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On one of our public facing servers the Administrator account logged in at 6:45am GMT. It wasn't a member of staff.

Details from the event logs

1st event
        Logon attempt by:   MICROSOFT_AUTHENTICATION_PACKAGE_V1_0
        Logon account:  Administrator

2nd event
        Logon attempt using explicit credentials:
        Logged on user:
            User Name:  S15252541$
            Domain:     WGS15252973
            Logon ID:       (0x0,0x3E7)
            Logon GUID: -
        User whose credentials were used:
            Target User Name:   Administrator
            Target Domain:  S15252541
            Target Logon GUID: -

        Target Server Name: localhost

3rd event
Successful Logon:
    User Name:  Administrator
    Domain:     S15252541
    Logon ID:       (0x0,0x73837CF)
    Logon Type: 4
    Logon Process:  Advapi  
    Authentication Package: Negotiate
    Workstation Name:   S15252541
    Logon GUID: -
    Caller User Name:   S15252541$
    Caller Domain:  WGS15252541

4th event
Special privileges assigned to new logon:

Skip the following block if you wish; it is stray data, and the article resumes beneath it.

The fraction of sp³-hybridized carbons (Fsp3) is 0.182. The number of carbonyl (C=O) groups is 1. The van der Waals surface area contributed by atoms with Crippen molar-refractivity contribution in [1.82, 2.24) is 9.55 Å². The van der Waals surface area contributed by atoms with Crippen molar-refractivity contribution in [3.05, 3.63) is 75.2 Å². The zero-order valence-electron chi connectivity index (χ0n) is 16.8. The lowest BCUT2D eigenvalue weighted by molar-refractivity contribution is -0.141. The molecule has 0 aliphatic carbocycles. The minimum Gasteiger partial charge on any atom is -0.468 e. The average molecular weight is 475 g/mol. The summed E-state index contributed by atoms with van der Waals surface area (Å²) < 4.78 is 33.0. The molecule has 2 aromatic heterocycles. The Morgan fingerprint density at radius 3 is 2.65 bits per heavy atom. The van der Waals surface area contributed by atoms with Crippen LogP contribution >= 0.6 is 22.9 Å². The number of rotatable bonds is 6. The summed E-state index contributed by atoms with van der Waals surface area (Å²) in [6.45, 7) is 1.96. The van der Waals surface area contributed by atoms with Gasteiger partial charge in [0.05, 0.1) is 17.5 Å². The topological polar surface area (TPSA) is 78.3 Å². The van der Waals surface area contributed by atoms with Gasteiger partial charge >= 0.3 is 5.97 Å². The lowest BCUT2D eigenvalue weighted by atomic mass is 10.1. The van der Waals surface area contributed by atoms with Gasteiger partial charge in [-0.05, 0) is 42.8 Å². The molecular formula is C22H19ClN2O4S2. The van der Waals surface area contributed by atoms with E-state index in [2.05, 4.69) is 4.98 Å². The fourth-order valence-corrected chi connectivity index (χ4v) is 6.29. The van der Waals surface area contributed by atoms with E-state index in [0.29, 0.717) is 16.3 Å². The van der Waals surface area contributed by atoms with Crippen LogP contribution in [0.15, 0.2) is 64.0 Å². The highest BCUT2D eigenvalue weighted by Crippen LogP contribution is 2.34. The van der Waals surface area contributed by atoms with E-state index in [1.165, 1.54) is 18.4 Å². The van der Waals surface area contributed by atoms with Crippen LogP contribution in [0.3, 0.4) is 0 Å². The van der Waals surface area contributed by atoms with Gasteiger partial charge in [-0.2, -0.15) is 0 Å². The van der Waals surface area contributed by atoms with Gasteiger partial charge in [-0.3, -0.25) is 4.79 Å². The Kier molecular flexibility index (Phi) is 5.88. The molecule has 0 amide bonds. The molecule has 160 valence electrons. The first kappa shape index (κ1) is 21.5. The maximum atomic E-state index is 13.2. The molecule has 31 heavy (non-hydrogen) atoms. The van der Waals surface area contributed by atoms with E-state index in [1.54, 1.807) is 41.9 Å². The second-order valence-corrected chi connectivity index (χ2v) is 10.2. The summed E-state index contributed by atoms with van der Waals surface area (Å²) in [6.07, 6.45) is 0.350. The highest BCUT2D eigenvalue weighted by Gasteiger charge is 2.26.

User Name:  Administrator
    Domain:     S15252541
    Logon ID:       (0x0,0x73837CF)
    Privileges: SeSecurityPrivilege
            SeBackupPrivilege
            SeRestorePrivilege
            SeTakeOwnershipPrivilege
            SeDebugPrivilege
            SeSystemEnvironmentPrivilege
            SeLoadDriverPrivilege
            SeImpersonatePrivilege

5th event
User Logoff:
    User Name:  Administrator
    Domain:     S15252541
    Logon ID:       (0x0,0x73837CF)
    Logon Type: 4

enter image description here

I've changed the Administrator password as a precaution, should I do anything else or am I worrying unceasingly?

p.s. This isn't an April fools

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1 Answer 1

up vote 0 down vote accepted

Have a look at this question over on security stack exchange. It gives some good guidance.

General advice would be to assume it is compromised, as an attacker could have wiped logs, installed backdoors etc. so unplug it, think about whether you plan to conduct a forensic analysis and take a copy if so, wipe it and rebuild from backups.

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Decided to leave the machine on, changed all passwords and have been monitoring it closely. There are still the same automated attacks but nothing else out of the ordinary so I'm happy for now. –  best Apr 5 '11 at 8:21

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